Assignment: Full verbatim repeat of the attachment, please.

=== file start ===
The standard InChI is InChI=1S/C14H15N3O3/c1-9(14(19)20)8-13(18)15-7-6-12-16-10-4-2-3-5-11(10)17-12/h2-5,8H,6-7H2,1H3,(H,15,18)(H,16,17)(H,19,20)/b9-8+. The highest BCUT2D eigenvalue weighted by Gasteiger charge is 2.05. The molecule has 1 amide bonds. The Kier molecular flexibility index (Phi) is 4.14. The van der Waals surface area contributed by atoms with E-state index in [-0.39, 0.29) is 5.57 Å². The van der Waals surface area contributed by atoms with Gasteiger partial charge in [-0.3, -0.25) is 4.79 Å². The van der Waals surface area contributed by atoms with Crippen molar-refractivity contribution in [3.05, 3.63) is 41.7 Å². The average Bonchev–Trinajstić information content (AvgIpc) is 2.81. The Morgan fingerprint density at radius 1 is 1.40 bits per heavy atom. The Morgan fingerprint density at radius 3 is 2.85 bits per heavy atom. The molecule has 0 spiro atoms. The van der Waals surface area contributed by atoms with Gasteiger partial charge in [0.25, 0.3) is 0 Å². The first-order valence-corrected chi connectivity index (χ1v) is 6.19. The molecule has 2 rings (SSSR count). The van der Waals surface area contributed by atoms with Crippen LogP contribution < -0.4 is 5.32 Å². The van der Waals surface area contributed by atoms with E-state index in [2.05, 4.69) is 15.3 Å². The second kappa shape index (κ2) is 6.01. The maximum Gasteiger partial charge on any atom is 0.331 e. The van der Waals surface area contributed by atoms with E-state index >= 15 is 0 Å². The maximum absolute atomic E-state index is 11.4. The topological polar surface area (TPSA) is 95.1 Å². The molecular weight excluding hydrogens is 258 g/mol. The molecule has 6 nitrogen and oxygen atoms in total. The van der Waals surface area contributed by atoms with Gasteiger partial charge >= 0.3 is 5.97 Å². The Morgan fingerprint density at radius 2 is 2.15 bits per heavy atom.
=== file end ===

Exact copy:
The standard InChI is InChI=1S/C14H15N3O3/c1-9(14(19)20)8-13(18)15-7-6-12-16-10-4-2-3-5-11(10)17-12/h2-5,8H,6-7H2,1H3,(H,15,18)(H,16,17)(H,19,20)/b9-8+. The highest BCUT2D eigenvalue weighted by Gasteiger charge is 2.05. The molecule has 1 amide bonds. The Kier molecular flexibility index (Phi) is 4.14. The van der Waals surface area contributed by atoms with E-state index in [-0.39, 0.29) is 5.57 Å². The van der Waals surface area contributed by atoms with Gasteiger partial charge in [-0.3, -0.25) is 4.79 Å². The van der Waals surface area contributed by atoms with Crippen molar-refractivity contribution in [3.05, 3.63) is 41.7 Å². The average Bonchev–Trinajstić information content (AvgIpc) is 2.81. The Morgan fingerprint density at radius 1 is 1.40 bits per heavy atom. The Morgan fingerprint density at radius 3 is 2.85 bits per heavy atom. The molecule has 0 spiro atoms. The van der Waals surface area contributed by atoms with Gasteiger partial charge in [0.25, 0.3) is 0 Å². The first-order valence-corrected chi connectivity index (χ1v) is 6.19. The molecule has 2 rings (SSSR count). The van der Waals surface area contributed by atoms with Crippen LogP contribution < -0.4 is 5.32 Å². The van der Waals surface area contributed by atoms with E-state index in [2.05, 4.69) is 15.3 Å². The second kappa shape index (κ2) is 6.01. The maximum Gasteiger partial charge on any atom is 0.331 e. The van der Waals surface area contributed by atoms with E-state index >= 15 is 0 Å². The maximum absolute atomic E-state index is 11.4. The topological polar surface area (TPSA) is 95.1 Å². The molecular weight excluding hydrogens is 258 g/mol. The molecule has 6 nitrogen and oxygen atoms in total. The van der Waals surface area contributed by atoms with Gasteiger partial charge >= 0.3 is 5.97 Å². The Morgan fingerprint density at radius 2 is 2.15 bits per heavy atom.